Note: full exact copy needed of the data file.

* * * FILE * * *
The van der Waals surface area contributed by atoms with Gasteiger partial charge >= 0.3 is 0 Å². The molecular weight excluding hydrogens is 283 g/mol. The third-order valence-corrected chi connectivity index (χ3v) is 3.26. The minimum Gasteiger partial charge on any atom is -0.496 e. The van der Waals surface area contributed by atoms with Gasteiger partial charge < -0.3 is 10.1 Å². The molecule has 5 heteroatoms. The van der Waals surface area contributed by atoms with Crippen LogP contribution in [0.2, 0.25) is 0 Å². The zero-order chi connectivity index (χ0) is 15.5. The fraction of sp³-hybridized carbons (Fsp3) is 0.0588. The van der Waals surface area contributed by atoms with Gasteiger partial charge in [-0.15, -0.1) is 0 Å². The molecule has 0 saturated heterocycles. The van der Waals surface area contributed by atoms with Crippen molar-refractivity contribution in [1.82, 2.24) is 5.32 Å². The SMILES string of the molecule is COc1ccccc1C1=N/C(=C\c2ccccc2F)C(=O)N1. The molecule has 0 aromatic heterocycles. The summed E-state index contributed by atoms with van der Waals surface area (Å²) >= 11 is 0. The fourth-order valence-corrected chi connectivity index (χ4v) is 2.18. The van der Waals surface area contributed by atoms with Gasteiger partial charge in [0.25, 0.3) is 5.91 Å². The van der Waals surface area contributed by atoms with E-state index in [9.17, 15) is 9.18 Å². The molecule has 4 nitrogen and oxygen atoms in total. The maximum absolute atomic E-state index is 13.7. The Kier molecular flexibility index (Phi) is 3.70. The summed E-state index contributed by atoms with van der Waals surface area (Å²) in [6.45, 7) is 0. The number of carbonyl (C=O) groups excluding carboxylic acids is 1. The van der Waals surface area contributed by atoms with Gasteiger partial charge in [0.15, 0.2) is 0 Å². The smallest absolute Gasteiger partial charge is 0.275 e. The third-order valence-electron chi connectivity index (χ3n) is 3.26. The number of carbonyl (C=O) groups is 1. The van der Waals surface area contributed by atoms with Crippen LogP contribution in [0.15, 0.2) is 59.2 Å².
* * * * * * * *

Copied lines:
The van der Waals surface area contributed by atoms with Gasteiger partial charge >= 0.3 is 0 Å². The molecular weight excluding hydrogens is 283 g/mol. The third-order valence-corrected chi connectivity index (χ3v) is 3.26. The minimum Gasteiger partial charge on any atom is -0.496 e. The van der Waals surface area contributed by atoms with Gasteiger partial charge < -0.3 is 10.1 Å². The molecule has 5 heteroatoms. The van der Waals surface area contributed by atoms with Crippen LogP contribution in [0.2, 0.25) is 0 Å². The zero-order chi connectivity index (χ0) is 15.5. The fraction of sp³-hybridized carbons (Fsp3) is 0.0588. The van der Waals surface area contributed by atoms with Gasteiger partial charge in [-0.15, -0.1) is 0 Å². The molecule has 0 saturated heterocycles. The van der Waals surface area contributed by atoms with Crippen molar-refractivity contribution in [1.82, 2.24) is 5.32 Å². The SMILES string of the molecule is COc1ccccc1C1=N/C(=C\c2ccccc2F)C(=O)N1. The molecule has 0 aromatic heterocycles. The summed E-state index contributed by atoms with van der Waals surface area (Å²) >= 11 is 0. The fourth-order valence-corrected chi connectivity index (χ4v) is 2.18. The van der Waals surface area contributed by atoms with Gasteiger partial charge in [0.25, 0.3) is 5.91 Å². The van der Waals surface area contributed by atoms with E-state index in [9.17, 15) is 9.18 Å². The molecule has 4 nitrogen and oxygen atoms in total. The maximum absolute atomic E-state index is 13.7. The Kier molecular flexibility index (Phi) is 3.70. The summed E-state index contributed by atoms with van der Waals surface area (Å²) in [6.45, 7) is 0. The number of carbonyl (C=O) groups excluding carboxylic acids is 1. The van der Waals surface area contributed by atoms with Gasteiger partial charge in [0.15, 0.2) is 0 Å². The smallest absolute Gasteiger partial charge is 0.275 e. The third-order valence-electron chi connectivity index (χ3n) is 3.26. The number of carbonyl (C=O) groups is 1. The van der Waals surface area contributed by atoms with Crippen LogP contribution in [0.15, 0.2) is 59.2 Å².